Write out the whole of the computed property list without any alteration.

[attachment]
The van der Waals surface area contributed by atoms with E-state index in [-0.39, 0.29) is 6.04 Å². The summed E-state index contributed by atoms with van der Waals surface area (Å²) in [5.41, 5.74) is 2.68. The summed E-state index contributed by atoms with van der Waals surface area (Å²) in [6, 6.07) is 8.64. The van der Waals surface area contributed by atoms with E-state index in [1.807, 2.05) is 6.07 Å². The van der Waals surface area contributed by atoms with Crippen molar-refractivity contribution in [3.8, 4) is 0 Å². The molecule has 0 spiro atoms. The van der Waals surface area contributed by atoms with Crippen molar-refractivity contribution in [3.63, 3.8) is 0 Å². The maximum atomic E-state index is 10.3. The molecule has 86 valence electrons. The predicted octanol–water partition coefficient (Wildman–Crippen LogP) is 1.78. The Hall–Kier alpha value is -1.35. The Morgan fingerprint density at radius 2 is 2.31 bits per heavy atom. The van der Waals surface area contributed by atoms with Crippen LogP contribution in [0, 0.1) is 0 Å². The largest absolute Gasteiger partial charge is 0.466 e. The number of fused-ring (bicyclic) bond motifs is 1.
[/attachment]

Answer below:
The van der Waals surface area contributed by atoms with E-state index in [-0.39, 0.29) is 6.04 Å². The summed E-state index contributed by atoms with van der Waals surface area (Å²) in [5.41, 5.74) is 2.68. The summed E-state index contributed by atoms with van der Waals surface area (Å²) in [6, 6.07) is 8.64. The van der Waals surface area contributed by atoms with E-state index in [1.807, 2.05) is 6.07 Å². The van der Waals surface area contributed by atoms with Crippen molar-refractivity contribution in [3.8, 4) is 0 Å². The molecule has 0 spiro atoms. The van der Waals surface area contributed by atoms with Crippen molar-refractivity contribution in [3.63, 3.8) is 0 Å². The maximum atomic E-state index is 10.3. The molecule has 86 valence electrons. The predicted octanol–water partition coefficient (Wildman–Crippen LogP) is 1.78. The Hall–Kier alpha value is -1.35. The Morgan fingerprint density at radius 2 is 2.31 bits per heavy atom. The van der Waals surface area contributed by atoms with Crippen LogP contribution in [0, 0.1) is 0 Å². The largest absolute Gasteiger partial charge is 0.466 e. The number of fused-ring (bicyclic) bond motifs is 1.